- Energy crop productivity - Here I'll just refer to an earlier post on GMOs and feedstocks and back to the questions surrounding residues.
After looking at the technical potential to reduce the amount of new land needed, they turn to look at the overall demand for arable land for food, feed and fiber. Basically they ask if the dynamics of pullulation growth and food productivity will leave any room for biofuels even if all of the variables discussed above fall into place. They start this by creating a hierarchy of uses for biomass based on other viable sustainable alternatives. So for instance, food can only come from biomass, but heat and electricity can be generate from other sustainable resources (e.g. wind and solar). Here's their table presenting their hierarchy:
Of course just because biomass isn't uniquely suited as a sustainable source of an end-use doesn't mean that it shouldn't be used that way. For instance producing electricity can be a very high value use. But if, as I would argue, we need to start reducing GHG emissions now and it's going to take a while for electric power to win acceptance and be deployed in the transportation sector, then low-carbon liquid biofuels are a critical part of the mix.
Population and food productivity are way outside my expertise, but the authors present some fascinating and compelling evidence to suggest again that there's no reason technically for food to squeeze out biofuels. For instance they point out that in the last hundred years, the population of the US has tripled while the amount of land under cultivation has said basically constant. Looking forward, Lee et al. show how increasing food productivity is significantly more important than increased energy crop productivity in determining the availability of "new" acres for biofuels. Of course the productivity of food also interacts with the availability of biomass residues and coproducts from existing food acres and all the environmental impacts associated with residues. In short there are probably ways to increase food productivity and the availability of biomass for biofuels that are dramatic improvements for the environment across the board and ones that would be disastrous.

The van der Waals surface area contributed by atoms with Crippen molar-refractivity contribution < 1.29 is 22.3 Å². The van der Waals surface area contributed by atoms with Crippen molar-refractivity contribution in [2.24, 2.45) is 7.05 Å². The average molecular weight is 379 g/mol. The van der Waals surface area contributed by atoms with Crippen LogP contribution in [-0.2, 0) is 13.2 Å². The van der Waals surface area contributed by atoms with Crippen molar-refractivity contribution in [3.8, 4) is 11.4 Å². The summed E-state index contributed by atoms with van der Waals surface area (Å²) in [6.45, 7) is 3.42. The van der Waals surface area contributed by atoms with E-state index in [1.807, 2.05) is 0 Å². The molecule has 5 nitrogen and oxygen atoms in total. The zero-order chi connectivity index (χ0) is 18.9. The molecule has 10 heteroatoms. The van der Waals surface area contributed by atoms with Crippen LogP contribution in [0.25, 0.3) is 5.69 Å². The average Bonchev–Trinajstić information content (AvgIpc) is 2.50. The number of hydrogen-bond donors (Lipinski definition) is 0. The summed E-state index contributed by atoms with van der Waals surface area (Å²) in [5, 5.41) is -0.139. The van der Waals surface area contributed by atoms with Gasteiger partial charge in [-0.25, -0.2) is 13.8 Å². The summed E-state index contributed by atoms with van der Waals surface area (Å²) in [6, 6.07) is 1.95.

Interestingly this point is echoed in an interview of Amory Lovins today by David Roberts in Grist. Here's an excerpt from the interview:
Reports out recently cast doubt on the environmental advantages of biofuels. Have you ever reconsidered your support for them?
You're treating biofuels as generic and I don't think that's appropriate. There are much smarter and much dumber approaches to biofuels, and biofuels do not need to have the problems you refer to.
But even cellulosic ethanol has come under criticism lately.
Not from anyone knowledgeable that I'm aware of. Unless of course you need such large quantities of it, because you have such inefficient vehicles, that you start getting in land-use trouble.
Now, your broader point: Should it not be part of an integrated spectrum of efforts? Yes, of course. We can triple the efficiency of our cars and light trucks without compromised performance and with better safety, and we could also, if we want to get really conservative, stop subsidizing and mandating sprawl so we'd have less of it.
Coming soon, I'll summarize what I take to be Lee, Mark, John, Kara, and John's overall message, which is that the real constraint will be on our willingness to adopt policies that drive innovation and change moving our economy towards a more sustainable energy future. I'll also raise some follow on questions and give some thoughts on what we need to be doing about it all.